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The Bookshelf: June 20, 2017

In this week’s Bookshelf, our content partner Kirkus Reviews highlights Programming the Brain.

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Trib+Health is joining with respected books authority Kirkus Reviews to bring you select reviews of books note in the field of health care. For more book reviews and recommendations, visit Kirkus.com.

PROGRAMMING THE BRAIN: EDUCATIONAL NEUROSCIENCE PERSPECTIVE: Pedagogical Practices and Study Skills for Enhanced Learning and Metacognition

by Chandana Watagodakumbura

Watagodakumbura argues that advances in education haven’t kept pace with advances in neuroscience. ... He opens with the notion that all human brains are unique and malleable, to the extent that every person has his or her own unique way of learning… Education, he argues, works counter to such neurological individuality by forcing students to conform to rigid teaching and testing structures, which may turn off even the most gifted students. … Overall, though, Watagodakumbura makes a convincing case that everyone is wired differently for learning, and children who are taught in ways that allow for this fact will blossom intellectually. The book raises intriguing questions about what it truly means to be different in an educational system that demands conformity.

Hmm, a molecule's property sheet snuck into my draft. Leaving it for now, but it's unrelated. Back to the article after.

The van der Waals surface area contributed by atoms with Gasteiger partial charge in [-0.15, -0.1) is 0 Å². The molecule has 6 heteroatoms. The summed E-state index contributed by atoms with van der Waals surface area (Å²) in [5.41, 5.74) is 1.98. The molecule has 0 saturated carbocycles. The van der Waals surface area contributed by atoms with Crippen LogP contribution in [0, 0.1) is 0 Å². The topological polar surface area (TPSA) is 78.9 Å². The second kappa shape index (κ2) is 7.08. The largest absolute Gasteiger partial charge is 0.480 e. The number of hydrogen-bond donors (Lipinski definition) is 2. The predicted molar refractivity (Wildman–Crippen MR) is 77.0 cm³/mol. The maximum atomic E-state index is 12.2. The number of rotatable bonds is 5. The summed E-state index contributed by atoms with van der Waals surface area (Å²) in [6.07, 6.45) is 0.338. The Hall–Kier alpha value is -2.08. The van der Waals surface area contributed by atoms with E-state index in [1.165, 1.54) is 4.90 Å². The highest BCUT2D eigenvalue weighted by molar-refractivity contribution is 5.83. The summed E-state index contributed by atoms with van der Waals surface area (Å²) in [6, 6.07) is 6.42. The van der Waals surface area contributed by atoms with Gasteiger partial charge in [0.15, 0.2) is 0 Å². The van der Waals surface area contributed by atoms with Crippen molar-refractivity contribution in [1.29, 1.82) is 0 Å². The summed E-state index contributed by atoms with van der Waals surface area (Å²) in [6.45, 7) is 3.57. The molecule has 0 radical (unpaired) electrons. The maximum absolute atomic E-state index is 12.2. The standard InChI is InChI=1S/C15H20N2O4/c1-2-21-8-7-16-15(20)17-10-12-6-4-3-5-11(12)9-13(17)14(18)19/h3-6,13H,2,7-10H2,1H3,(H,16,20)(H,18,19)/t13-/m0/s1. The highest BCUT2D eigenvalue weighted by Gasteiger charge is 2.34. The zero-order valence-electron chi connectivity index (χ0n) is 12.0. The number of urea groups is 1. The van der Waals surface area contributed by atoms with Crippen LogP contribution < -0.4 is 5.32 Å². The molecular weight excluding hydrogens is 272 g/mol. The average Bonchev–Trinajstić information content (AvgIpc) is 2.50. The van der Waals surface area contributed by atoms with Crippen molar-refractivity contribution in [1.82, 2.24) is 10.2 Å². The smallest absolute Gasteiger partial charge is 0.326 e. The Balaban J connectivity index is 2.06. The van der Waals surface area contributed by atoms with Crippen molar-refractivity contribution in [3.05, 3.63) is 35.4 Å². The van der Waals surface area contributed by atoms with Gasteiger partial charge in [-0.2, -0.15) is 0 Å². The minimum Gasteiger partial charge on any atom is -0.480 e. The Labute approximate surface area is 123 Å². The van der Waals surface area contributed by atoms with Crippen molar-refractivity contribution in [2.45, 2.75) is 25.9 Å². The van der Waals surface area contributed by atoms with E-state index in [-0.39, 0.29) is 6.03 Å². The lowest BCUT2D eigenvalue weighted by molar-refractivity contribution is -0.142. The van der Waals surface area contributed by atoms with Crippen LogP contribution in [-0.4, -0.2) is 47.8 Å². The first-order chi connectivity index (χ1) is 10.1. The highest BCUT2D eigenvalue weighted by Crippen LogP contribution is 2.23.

For the full review, visit kirkus.com.

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